“The proposed development which accompanies this request for rezoning echoes the mistakes of the 1950s,” Delmas Park resident Phil Hood wrote to the city, protesting Hanson’s plan. “If you allow the development by fight of a six-story building on a .10 of an acre lot on a street lined with single-story homes without a comprehensive look at the surrounding area and no guarantee that development will integrate with anything else—history will likely repeat itself.”
Hanson’s potential micro-development also complicates matters for a family that spent the past four decades buying up the bulk of the neighborhood.
Nick D’Arpino began working at S&S Welding in 1959, bought the business in 1970 and proceeded to collect property around it. The D’Arpinos now own 81 percent of Delmas Park—26 parcels in all. They’re holding out for the city to implement its Diridon Station Area Plan, an ambitious blueprint to transform 250 acres of downtown into dense, public transit-friendly hub of housing, industry, retail, entertainment and, just maybe, a new A’s stadium.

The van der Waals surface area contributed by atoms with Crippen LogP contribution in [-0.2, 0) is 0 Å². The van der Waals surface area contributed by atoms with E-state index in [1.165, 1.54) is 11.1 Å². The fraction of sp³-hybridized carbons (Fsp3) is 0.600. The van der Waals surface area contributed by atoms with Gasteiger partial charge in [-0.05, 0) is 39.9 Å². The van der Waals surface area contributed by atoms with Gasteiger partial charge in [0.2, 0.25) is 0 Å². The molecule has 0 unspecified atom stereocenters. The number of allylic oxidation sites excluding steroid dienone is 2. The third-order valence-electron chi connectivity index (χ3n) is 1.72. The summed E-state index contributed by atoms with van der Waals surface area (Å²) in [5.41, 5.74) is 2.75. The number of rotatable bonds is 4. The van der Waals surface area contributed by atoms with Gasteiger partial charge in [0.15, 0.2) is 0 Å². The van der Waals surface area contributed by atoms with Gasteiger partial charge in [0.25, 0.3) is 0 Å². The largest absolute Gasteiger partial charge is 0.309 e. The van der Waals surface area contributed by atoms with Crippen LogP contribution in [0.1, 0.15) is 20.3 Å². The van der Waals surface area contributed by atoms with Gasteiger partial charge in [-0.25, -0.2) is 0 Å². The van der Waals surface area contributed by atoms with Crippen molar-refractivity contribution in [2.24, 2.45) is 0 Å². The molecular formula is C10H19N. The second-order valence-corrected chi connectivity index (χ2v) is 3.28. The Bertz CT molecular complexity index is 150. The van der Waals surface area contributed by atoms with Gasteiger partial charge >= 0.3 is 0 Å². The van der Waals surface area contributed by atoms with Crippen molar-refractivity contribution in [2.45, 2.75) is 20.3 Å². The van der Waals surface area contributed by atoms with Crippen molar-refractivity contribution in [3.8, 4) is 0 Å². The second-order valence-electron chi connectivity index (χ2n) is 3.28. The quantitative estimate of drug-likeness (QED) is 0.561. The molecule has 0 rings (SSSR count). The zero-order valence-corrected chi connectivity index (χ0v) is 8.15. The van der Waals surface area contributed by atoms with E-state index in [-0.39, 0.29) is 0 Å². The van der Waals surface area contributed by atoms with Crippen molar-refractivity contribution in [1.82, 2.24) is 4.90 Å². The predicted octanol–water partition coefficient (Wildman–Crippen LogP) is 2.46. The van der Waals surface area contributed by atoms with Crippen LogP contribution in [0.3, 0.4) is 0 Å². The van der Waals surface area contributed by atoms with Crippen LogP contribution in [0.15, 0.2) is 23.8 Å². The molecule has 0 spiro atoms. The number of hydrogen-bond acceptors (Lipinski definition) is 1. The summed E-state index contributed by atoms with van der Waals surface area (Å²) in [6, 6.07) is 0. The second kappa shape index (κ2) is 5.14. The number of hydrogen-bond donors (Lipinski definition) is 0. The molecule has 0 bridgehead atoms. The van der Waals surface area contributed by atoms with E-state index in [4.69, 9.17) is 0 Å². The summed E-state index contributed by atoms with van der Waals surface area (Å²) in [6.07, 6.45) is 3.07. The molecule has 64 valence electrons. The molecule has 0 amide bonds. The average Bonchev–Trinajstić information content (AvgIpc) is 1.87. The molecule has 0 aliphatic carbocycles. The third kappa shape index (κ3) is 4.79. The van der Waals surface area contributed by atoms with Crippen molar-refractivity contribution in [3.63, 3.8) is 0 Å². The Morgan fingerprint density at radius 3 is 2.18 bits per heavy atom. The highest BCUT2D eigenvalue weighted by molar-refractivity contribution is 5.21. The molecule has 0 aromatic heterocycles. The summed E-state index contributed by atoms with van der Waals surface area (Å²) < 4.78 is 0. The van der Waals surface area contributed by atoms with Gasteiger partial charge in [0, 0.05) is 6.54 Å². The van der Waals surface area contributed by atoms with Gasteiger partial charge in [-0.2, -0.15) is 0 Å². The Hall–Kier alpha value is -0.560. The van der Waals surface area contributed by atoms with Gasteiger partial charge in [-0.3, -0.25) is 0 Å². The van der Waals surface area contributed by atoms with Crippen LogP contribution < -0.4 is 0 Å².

“When fully developed the Diridon Station Area will be the economic engine of San Jose,” Ron Biagini, the D’Arpino family lawyer, wrote to the city. “It will be a premier urban village second to none anywhere in the country. How extraordinary is the opportunity before us to redevelop five acres of land within the Diridon Station Station Area on a fresh, clean pallet?”